But is it too late for Vice President Al Gore to become President Gore? More on that when we return. Stay with us.


The trial of former Louisiana state elections commissioner Jerry Fowler was set to begin today in Baton Rouge, LA. He's accused of scheming to pad contracts and take kickbacks. Fowler is asking that the proceedings be moved to another city due to publicity.




JAMES BAKER, BUSH CAMPAIGN OBSERVER: On November 15th, when Vice President Gore was stating his case for a manual recount, he told the nation that if its results were added, quote, "I will abide by the result, I will take no legal challenge to contest -- no legal action to contest the result."



VICE PRES. AL GORE (D), PRESIDENTIAL CANDIDATE: The results of this recount would, of course, be added to the present certified vote total and the overseas absentee vote total. If this happens, I will abide by the result, I will take no legal action to challenge the result, and I will not support any legal action to challenge the result.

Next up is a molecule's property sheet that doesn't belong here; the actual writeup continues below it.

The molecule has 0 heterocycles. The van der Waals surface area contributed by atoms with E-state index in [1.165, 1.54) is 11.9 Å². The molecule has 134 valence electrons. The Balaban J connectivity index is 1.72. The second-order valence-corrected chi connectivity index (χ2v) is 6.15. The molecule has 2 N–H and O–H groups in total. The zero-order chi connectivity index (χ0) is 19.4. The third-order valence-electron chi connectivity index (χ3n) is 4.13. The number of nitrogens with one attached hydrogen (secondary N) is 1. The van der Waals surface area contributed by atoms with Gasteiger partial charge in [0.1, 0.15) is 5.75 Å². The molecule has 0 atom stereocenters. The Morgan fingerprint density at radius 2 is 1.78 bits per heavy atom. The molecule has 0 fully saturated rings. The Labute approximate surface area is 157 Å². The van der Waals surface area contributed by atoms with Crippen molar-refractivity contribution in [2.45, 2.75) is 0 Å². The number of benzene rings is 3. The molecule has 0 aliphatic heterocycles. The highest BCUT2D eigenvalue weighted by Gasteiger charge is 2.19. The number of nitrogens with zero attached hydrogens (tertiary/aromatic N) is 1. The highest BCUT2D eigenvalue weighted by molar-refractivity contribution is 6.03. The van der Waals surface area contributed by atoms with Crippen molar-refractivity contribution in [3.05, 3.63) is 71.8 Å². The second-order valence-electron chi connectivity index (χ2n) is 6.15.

COSSACK: Last night in Tallahassee, Florida, elections officials certified the state's votes for president, and awarded its 25 electoral votes to George W. Bush. This morning, Vice President Al Gore filed suit, contesting the election. Boyden, let's go down the list of things that might happen now. In fact, some might call it the parade of horribles, but nevertheless, let's examine them for a second. It is my understanding that under a vote contest, now, the Florida Supreme Court could go ahead and appoint what they call a special master, someone who will investigate this; then recount some votes, and then, perhaps, if this is what they decide, they could make Vice President Gore, President Gore, say that he got the most number of votes. Could the United States Supreme Court even get involved if that happened?

GRAY: Sure, because it would probably involve such a change in the rules as to invoke Title 3, about which much has been said, about changing the rules in the middle of the game, and it could also provoke the Florida Legislature to make the same judgment.